Lynx Software Technologies was invited, along with Mercury Systems (a partner), to participate in a webinar sponsored by Intel that focused on harnessing multicore processors for use in mission critical avionics platforms.
During the webinar, Intel announced they were licensing a Flight Safety Evidence Package for the Intel C3708 processor (I still have to use the brand names though….this is Denverton!). This package was developed to support Lockheed Martin’s certification efforts for the F-35 joint strike fighter and have been one of the primary programs that has generated a great working relationship over the last few years between the two companies. A great Intel Solution Brief is located here if you need additional information.
Multicore processors are becoming more popular to reduce size, cost, and power of platforms. One pretty recent example that is public I can reference that points the way is from Army Aviation. The AMCS program has the objective to deploy a “cloud server in the sky”.
This directly highlights digital convergence and the demand for increased performance in mission critical applications. Based on the published articles, the Army’s objectives are to converge applications into an Airborne Common Server, leveraging MOSAs (Modular Open Systems Approach) such as OpenVPX and SOSA profiles to provide a more affordable, agile, and adaptable system. Achieving the goal of supporting this on a platform is going to require significant processing performance improvements (maybe 20- 50x) over legacy processors.
There are numerous challenges in building safe systems on multicore processors. Current multicore processors exhibit non-deterministic memory access delays when competing for shared resources. When multiple applications stacks run in parallel on multicore processors, interference occurs. Interference can be caused from both hardware and software level contention.
Examples of identified interference channels with their impact include:
- Unpredictable hit/miss response times from every shared-cache, due to competition across cores
- Unpredictable miss latency and core stall durations due to flooding of cache miss buffers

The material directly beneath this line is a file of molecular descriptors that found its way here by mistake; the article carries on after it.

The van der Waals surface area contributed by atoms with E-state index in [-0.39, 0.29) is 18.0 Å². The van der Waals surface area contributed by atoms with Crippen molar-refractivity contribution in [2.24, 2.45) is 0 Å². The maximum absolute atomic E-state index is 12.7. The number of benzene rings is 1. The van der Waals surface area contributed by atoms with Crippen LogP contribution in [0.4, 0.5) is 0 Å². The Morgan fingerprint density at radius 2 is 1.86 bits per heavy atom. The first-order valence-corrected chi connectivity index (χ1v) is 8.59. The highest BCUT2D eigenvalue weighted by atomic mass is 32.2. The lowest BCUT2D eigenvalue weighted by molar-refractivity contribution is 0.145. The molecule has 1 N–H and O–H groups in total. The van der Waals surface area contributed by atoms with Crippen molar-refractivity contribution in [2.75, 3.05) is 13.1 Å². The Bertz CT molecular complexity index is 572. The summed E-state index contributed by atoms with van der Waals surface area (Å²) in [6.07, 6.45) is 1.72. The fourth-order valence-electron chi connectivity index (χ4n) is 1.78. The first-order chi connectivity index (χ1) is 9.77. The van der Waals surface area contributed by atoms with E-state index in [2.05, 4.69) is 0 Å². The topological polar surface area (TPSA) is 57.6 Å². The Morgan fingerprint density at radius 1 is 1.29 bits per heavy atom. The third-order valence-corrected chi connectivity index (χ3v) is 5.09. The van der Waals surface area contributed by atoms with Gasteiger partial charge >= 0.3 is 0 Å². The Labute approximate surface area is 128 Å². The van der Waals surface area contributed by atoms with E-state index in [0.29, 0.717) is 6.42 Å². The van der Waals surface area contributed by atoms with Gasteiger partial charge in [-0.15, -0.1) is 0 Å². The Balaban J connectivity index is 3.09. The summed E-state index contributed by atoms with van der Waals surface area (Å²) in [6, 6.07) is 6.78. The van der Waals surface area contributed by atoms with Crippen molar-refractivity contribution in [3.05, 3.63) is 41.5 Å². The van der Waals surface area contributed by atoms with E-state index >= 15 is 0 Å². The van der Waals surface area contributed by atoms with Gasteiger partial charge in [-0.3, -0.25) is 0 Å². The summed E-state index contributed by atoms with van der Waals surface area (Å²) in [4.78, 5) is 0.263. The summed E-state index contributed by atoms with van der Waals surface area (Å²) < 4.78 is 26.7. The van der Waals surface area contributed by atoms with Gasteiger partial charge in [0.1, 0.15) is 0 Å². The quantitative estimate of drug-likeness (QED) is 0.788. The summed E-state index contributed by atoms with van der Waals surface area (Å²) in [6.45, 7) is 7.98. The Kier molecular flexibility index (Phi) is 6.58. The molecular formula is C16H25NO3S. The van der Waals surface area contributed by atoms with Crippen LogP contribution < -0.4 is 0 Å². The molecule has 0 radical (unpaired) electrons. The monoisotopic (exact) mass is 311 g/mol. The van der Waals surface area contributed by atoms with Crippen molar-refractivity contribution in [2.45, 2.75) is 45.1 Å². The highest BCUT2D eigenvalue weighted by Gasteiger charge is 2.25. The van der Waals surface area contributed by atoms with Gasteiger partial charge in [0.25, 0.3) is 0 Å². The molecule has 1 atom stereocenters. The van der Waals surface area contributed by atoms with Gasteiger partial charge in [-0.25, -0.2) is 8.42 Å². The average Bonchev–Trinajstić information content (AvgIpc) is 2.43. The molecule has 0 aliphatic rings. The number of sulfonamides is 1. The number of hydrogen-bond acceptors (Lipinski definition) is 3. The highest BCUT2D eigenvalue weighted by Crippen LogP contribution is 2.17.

- Unpredictable latency due to cores’ competitions for memory controllers’ transaction queue/ arbiter hardware resources
- Unpredictable latency within DRAM devices, especially due to memory transaction re-ordering and other intractable problems that arise due to the mismatch between where data is stored vs. the sequence of memory transactions that arrive at DRAM devices in real-time
The industry is aware of the impact of multicore interference channels, led by the avionics industry, and increasingly the automotive industry. Companies like Intel are adding functionality to ease the challenge and this webinar started to touch of some of those aspects, including Intel Resource Director Technology.
Of course, this needs to be complemented with software technology that can help with fine grained allocation of hardware resources to specific virtual machines and strongly isolate applications from each other to improve the immunity of the system to single point failures and malicious/intentional system attacks.
Lynx’s delivery for the Denverton processor includes LYNX MOSA.ic (that name is not a coincidence – it was designed to deliver MOSA) which consists of a separation kernel hypervisor, LynxSecure, that fully harnesses the component’s multicore support, virtualization, cache partitioning, and SR-IOV virtual network device functionality.
The LynxOS-178 operating system provides API support for POSIX, FACE and ARINC 653 and includes pre-certified software components to simplify the path to system certification. The journey starts here. We are committed to delivering software to support a diverse range of Intel’s future processors including ElkHart Lake and Intel’s 11th generation Core processor, Tiger Lake.
To listen in to the recording of the webinar, simply register here. You can also explore our Learning Center, where we cover topics such as The Benefits of POSIX, Challenges Building Safe Multicore Systems, and How to Choose an RTOS.